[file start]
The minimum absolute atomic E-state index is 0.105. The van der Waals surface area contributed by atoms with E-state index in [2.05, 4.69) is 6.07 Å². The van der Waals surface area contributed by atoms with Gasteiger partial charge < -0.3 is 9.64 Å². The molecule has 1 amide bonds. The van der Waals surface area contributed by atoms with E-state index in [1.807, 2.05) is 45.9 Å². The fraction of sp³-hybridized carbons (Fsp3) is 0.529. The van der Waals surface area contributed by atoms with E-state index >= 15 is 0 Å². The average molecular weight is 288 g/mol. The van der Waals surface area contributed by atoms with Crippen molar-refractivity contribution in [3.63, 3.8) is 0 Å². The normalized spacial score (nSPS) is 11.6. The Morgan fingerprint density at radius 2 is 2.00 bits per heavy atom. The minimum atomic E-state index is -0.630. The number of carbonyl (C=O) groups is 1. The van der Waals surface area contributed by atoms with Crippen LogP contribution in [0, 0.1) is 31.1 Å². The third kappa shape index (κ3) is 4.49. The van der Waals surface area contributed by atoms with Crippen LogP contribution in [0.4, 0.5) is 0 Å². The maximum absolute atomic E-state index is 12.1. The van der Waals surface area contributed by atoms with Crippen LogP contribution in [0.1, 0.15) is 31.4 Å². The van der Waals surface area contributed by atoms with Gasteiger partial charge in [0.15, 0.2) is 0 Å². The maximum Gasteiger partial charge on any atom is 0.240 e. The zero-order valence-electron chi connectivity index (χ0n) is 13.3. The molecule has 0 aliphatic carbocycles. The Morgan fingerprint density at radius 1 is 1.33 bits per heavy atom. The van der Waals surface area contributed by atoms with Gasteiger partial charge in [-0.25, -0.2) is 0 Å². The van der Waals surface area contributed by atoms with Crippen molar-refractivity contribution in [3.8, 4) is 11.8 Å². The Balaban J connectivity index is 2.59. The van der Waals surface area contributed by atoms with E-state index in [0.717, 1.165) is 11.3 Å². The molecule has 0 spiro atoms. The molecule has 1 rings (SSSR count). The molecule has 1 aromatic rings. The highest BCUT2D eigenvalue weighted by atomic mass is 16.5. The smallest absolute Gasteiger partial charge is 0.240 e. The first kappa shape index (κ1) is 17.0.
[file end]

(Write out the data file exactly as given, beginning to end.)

The minimum absolute atomic E-state index is 0.105. The van der Waals surface area contributed by atoms with E-state index in [2.05, 4.69) is 6.07 Å². The van der Waals surface area contributed by atoms with Gasteiger partial charge < -0.3 is 9.64 Å². The molecule has 1 amide bonds. The van der Waals surface area contributed by atoms with E-state index in [1.807, 2.05) is 45.9 Å². The fraction of sp³-hybridized carbons (Fsp3) is 0.529. The van der Waals surface area contributed by atoms with E-state index >= 15 is 0 Å². The average molecular weight is 288 g/mol. The van der Waals surface area contributed by atoms with Crippen molar-refractivity contribution in [3.63, 3.8) is 0 Å². The normalized spacial score (nSPS) is 11.6. The Morgan fingerprint density at radius 2 is 2.00 bits per heavy atom. The minimum atomic E-state index is -0.630. The number of carbonyl (C=O) groups is 1. The van der Waals surface area contributed by atoms with Crippen LogP contribution in [0, 0.1) is 31.1 Å². The third kappa shape index (κ3) is 4.49. The van der Waals surface area contributed by atoms with Crippen LogP contribution in [0.4, 0.5) is 0 Å². The maximum absolute atomic E-state index is 12.1. The van der Waals surface area contributed by atoms with Crippen LogP contribution in [0.1, 0.15) is 31.4 Å². The van der Waals surface area contributed by atoms with Gasteiger partial charge in [0.15, 0.2) is 0 Å². The maximum Gasteiger partial charge on any atom is 0.240 e. The zero-order valence-electron chi connectivity index (χ0n) is 13.3. The molecule has 0 aliphatic carbocycles. The Morgan fingerprint density at radius 1 is 1.33 bits per heavy atom. The van der Waals surface area contributed by atoms with Gasteiger partial charge in [-0.25, -0.2) is 0 Å². The van der Waals surface area contributed by atoms with Crippen molar-refractivity contribution in [3.8, 4) is 11.8 Å². The Balaban J connectivity index is 2.59. The van der Waals surface area contributed by atoms with E-state index in [0.717, 1.165) is 11.3 Å². The molecule has 0 spiro atoms. The molecule has 1 rings (SSSR count). The molecule has 1 aromatic rings. The highest BCUT2D eigenvalue weighted by atomic mass is 16.5. The smallest absolute Gasteiger partial charge is 0.240 e. The first kappa shape index (κ1) is 17.0.